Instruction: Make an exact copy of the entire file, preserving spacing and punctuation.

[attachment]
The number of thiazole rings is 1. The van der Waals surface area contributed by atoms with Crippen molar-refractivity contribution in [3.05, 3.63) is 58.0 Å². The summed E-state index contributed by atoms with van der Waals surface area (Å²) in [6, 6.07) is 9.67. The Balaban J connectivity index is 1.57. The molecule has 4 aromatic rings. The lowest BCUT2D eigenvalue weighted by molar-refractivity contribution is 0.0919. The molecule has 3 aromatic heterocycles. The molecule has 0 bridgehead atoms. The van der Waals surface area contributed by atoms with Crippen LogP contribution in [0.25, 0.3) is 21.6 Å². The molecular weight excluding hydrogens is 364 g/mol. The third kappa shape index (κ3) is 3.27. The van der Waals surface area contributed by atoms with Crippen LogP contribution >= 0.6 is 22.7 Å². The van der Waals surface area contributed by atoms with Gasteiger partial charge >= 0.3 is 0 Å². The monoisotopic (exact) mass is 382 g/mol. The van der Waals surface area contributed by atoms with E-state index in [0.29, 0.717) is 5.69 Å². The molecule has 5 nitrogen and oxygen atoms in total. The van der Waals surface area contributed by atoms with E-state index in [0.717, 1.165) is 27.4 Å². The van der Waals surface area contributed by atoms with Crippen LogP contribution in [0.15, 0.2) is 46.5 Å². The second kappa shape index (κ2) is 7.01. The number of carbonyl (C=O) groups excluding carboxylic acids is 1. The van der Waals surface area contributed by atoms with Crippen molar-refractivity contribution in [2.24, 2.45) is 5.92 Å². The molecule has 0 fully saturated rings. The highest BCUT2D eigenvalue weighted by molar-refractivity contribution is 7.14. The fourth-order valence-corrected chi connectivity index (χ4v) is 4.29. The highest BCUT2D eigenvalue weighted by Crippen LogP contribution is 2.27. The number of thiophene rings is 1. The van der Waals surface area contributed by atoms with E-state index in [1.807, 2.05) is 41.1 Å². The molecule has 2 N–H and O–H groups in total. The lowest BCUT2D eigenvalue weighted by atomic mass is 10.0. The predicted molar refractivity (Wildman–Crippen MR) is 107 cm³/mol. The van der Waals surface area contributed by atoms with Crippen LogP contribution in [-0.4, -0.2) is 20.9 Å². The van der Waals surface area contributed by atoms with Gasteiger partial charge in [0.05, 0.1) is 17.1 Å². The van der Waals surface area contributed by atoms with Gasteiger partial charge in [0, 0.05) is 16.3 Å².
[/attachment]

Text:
The number of thiazole rings is 1. The van der Waals surface area contributed by atoms with Crippen molar-refractivity contribution in [3.05, 3.63) is 58.0 Å². The summed E-state index contributed by atoms with van der Waals surface area (Å²) in [6, 6.07) is 9.67. The Balaban J connectivity index is 1.57. The molecule has 4 aromatic rings. The lowest BCUT2D eigenvalue weighted by molar-refractivity contribution is 0.0919. The molecule has 3 aromatic heterocycles. The molecule has 0 bridgehead atoms. The van der Waals surface area contributed by atoms with Crippen LogP contribution in [0.25, 0.3) is 21.6 Å². The molecular weight excluding hydrogens is 364 g/mol. The third kappa shape index (κ3) is 3.27. The van der Waals surface area contributed by atoms with Crippen LogP contribution >= 0.6 is 22.7 Å². The van der Waals surface area contributed by atoms with Gasteiger partial charge >= 0.3 is 0 Å². The monoisotopic (exact) mass is 382 g/mol. The van der Waals surface area contributed by atoms with E-state index in [0.29, 0.717) is 5.69 Å². The molecule has 5 nitrogen and oxygen atoms in total. The van der Waals surface area contributed by atoms with E-state index in [0.717, 1.165) is 27.4 Å². The van der Waals surface area contributed by atoms with Crippen LogP contribution in [0.15, 0.2) is 46.5 Å². The second kappa shape index (κ2) is 7.01. The number of carbonyl (C=O) groups excluding carboxylic acids is 1. The van der Waals surface area contributed by atoms with Crippen molar-refractivity contribution in [2.24, 2.45) is 5.92 Å². The molecule has 0 fully saturated rings. The highest BCUT2D eigenvalue weighted by molar-refractivity contribution is 7.14. The fourth-order valence-corrected chi connectivity index (χ4v) is 4.29. The highest BCUT2D eigenvalue weighted by Crippen LogP contribution is 2.27. The number of thiophene rings is 1. The van der Waals surface area contributed by atoms with E-state index in [1.807, 2.05) is 41.1 Å². The molecule has 2 N–H and O–H groups in total. The lowest BCUT2D eigenvalue weighted by atomic mass is 10.0. The predicted molar refractivity (Wildman–Crippen MR) is 107 cm³/mol. The van der Waals surface area contributed by atoms with Crippen LogP contribution in [-0.4, -0.2) is 20.9 Å². The van der Waals surface area contributed by atoms with Gasteiger partial charge in [0.05, 0.1) is 17.1 Å². The van der Waals surface area contributed by atoms with Gasteiger partial charge in [0, 0.05) is 16.3 Å².